Yeah this is the point I made about variance. You might lose on turn 1 due to an agenda flood or unlucky R&D accesses if you played all 3s and 2s, but just as frequently you concede nothing in the early going when your agendas don't show up. The average number of points conceded will be the same, irrespective of your agenda suite (notwithstanding self-protect effects like NAPD or Future Perfect).
I see what you're saying though and "average" isn't necessarily the most instructive measure of central tendency. You're right in that the "modal" result in both cases would be different - with your choice of agendas the Runner consistently scores 1, with mine he scores 0 or 2 with equal frequency. So in your model the Runner needs a consistent number of runs, whereas in mine you will experience "swingy" losses but when you win the margin will be greater (this was certainly relevant under the old tournament scoring).
The question becomes how much extra playability does the extra deckspace give you to offset the variance? Being able to pack a few extra ICE and/or economy ops can certainly offset R&D leaks. A couple of cards is not an insignificant percentage of the deck. You only have to look at the numbers in the various NEXT Design threads to see that one ICE in the deck can make a significant impact on the number you get in your opening hand.
Netrunner is all about tempo. The Corp needs to get into phase 2 as quickly as possible, and he can only achieve that with good ICE and economy. Having more agendas increases the chances of being flooded which, although it might not concede you many points if they're all 3/1 (or 0/2 Sleepers), means you have fewer cards working for you in advancing you into the mid-game. Having useful 3/1s is all well and good, but if you can't actually make a window to score one then it's basically waste paper.
I think the main concern for me though is that playing more one-pointers guarantees that the game goes longer (which plays to the Runner more often than not) and also gives you some tricker play decisions. I totally get that playing out a 3/1 at match point is safer than a 3/2, but what about all the times your 3/1s show up before your other agendas? Do you waste resources scoring them out, or do you hold them and hope that the Runner doesn't snipe in the meantime? If you only ever plan to score one to close out a game then scoring a second one early is surplus to requirements.
If you play one-pointers then the runner must make a lot of scoring runs. He will eventually run out of one-shot surprises and access tricks (Faerie, Inside Job, Leg Work etc.), and that makes the pay-off per run or trick much lower. But by the same token, as @Narziss points out, your own tricks are limited in number as well - so your Biotics and ToLs will be comparatively less valuable. One way or the other you will need to make scoring windows and, as the game goes on, they will be harder to find.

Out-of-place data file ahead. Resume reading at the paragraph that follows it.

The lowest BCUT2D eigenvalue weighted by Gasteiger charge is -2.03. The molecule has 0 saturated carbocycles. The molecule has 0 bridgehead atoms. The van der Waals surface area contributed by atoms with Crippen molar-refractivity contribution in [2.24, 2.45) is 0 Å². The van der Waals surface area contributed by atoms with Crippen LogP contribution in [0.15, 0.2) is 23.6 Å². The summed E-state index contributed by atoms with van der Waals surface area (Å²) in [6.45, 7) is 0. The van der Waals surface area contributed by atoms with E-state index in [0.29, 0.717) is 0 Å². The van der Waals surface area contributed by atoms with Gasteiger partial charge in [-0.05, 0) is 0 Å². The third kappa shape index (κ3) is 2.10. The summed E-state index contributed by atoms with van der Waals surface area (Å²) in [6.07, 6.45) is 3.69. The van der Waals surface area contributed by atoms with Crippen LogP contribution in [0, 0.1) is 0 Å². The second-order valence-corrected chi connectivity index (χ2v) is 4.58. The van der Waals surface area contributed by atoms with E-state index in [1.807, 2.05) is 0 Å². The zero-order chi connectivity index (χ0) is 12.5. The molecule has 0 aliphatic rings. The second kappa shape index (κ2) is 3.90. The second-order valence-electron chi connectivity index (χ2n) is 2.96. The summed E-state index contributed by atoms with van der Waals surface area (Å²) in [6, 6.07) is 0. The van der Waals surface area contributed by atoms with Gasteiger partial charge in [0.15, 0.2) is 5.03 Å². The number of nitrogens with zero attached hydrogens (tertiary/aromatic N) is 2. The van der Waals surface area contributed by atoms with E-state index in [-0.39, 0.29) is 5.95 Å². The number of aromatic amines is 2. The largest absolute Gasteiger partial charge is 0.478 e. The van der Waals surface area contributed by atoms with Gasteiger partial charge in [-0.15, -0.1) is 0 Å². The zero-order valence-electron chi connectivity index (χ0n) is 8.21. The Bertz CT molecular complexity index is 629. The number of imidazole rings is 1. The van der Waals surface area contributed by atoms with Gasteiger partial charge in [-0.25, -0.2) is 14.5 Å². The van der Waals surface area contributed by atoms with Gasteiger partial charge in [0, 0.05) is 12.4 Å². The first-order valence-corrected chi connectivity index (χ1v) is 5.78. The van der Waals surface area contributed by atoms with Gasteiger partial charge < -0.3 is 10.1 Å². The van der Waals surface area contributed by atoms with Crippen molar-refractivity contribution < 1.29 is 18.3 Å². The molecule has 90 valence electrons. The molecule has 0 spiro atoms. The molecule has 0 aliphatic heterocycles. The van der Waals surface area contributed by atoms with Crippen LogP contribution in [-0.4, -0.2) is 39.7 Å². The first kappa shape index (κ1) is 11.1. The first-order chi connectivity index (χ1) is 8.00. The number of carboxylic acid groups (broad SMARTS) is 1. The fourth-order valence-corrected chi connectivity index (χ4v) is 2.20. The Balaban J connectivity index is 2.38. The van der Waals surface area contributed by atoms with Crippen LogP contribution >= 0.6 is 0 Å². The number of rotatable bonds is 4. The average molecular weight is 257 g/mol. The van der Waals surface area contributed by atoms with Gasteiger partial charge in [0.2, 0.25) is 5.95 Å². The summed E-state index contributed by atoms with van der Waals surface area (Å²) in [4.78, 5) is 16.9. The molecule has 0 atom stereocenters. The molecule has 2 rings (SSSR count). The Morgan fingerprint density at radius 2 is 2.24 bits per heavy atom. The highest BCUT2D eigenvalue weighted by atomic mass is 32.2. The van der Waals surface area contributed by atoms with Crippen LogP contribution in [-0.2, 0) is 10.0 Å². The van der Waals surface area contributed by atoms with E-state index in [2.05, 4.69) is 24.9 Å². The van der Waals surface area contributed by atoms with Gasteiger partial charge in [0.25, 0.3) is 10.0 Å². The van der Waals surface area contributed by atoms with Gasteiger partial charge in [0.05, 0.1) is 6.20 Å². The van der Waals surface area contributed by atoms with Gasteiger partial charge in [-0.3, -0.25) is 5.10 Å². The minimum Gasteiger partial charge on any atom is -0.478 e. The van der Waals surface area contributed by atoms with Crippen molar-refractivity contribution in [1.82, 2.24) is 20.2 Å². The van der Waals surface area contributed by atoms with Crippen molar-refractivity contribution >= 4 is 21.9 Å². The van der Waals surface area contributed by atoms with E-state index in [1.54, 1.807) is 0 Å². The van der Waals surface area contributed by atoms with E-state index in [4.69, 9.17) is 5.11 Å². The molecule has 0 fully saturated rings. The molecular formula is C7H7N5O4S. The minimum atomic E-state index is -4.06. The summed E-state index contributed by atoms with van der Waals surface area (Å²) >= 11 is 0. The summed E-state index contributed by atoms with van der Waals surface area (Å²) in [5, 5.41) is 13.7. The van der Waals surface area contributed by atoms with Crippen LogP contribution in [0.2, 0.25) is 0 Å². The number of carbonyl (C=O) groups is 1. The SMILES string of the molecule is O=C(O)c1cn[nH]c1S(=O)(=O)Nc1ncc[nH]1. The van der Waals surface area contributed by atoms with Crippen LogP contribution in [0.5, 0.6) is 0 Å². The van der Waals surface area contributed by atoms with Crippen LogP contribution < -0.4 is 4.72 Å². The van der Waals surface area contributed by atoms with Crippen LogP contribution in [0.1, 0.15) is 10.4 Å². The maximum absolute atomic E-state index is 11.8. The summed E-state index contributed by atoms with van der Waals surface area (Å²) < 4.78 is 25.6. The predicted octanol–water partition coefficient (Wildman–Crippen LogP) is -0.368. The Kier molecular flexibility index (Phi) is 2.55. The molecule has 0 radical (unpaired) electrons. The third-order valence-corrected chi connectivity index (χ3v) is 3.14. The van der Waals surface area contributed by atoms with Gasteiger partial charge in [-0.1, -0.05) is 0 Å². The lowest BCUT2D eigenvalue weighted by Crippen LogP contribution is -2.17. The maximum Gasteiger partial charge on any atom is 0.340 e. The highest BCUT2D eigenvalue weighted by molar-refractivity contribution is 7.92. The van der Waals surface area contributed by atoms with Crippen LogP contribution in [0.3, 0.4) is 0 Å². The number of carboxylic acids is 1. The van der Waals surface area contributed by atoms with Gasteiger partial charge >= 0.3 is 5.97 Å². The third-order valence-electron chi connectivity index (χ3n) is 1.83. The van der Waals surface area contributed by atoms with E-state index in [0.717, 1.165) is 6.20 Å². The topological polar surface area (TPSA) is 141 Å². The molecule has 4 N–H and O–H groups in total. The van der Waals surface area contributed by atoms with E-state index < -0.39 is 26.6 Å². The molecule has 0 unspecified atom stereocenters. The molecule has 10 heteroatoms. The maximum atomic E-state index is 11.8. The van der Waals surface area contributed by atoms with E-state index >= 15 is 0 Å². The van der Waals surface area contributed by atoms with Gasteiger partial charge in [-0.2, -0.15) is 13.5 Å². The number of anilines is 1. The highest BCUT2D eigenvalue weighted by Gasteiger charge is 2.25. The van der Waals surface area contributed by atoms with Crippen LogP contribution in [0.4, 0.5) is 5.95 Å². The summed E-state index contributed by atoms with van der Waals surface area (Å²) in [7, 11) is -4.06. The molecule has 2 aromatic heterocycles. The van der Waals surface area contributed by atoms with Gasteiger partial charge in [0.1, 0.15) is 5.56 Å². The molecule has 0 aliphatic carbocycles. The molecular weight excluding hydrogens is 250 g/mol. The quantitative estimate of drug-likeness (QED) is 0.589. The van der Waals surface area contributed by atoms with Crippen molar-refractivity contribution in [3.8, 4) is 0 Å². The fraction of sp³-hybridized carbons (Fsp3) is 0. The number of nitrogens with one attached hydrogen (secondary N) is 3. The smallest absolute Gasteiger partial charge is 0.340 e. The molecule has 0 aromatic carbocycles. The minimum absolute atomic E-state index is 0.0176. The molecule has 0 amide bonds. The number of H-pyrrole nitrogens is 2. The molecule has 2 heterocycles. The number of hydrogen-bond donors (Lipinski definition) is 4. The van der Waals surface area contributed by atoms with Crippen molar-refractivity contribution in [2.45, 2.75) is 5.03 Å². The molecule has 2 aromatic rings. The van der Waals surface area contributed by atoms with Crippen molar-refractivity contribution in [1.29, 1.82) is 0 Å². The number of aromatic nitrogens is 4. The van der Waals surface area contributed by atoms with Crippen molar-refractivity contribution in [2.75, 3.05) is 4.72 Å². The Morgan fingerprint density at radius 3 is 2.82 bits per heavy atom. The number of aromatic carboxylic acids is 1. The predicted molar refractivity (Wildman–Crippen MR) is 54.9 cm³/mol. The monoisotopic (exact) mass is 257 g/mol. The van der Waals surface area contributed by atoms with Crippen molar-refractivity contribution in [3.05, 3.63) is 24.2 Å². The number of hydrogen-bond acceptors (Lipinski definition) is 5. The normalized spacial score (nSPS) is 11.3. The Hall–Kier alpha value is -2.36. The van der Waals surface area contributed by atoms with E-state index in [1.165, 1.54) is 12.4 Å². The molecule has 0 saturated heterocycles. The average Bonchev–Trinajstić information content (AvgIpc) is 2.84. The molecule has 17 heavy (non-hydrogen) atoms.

The only disadvantage they don't have is the pay-off to the runner when stolen. But that's a double-edged sword because it's just as disadvantageous to you.
This is exactly my point and I think it favours 3/2s more than it does 3/1s. If a 3/1 is winning you the game then a blank 3/2 is just as good. In any situation where the 3/1 hasn't won you the game you now need to score another one to put yourself in the same position you would have been in had it actually been a 3/2. So, in order to make up the difference and score that extra point, the pay-off from your 3/1 has to be worth at least $3, 4 clicks and a card slot, which is what it has cost you in running an extra 3/1 as opposed to the 3/2 (and this doesn't factor in the oft-debated "click to draw"). I'm not convinced any of the 3/1s are that good.
Oh yeah, I've tried it - he's the bomb. But he's that much of a game-changer that you probably win when he hits regardless of what you forefeit. I'd ditch a 5/3 to rez him if he's guaranteed to wreck the rig because in most cases that seals the deal to close out the game at my leisure. Some Shapers can recover, but they would need to be a judgement call.
I think the only one I've ever played was False Leads - back in the day before there was much choice and more recently in Supermodernism Weyland. But False Leads is there to set up kill windows for Weyland, not so much scoring windows.
I guess I probably also played Posted Bounty right at the start.
Yeah this is really true for Jinteki. They need all the same things the other Corps need, plus all the tricks and traps. Their agendas have to work overtime. That's why Future Perfect is such a big card for them - it's just a space-saver that protects itself.
Yeah it's definitely there or there abouts, but until now Jinteki had no way to make a scoring window to ever force one through. Very potent nowadays though.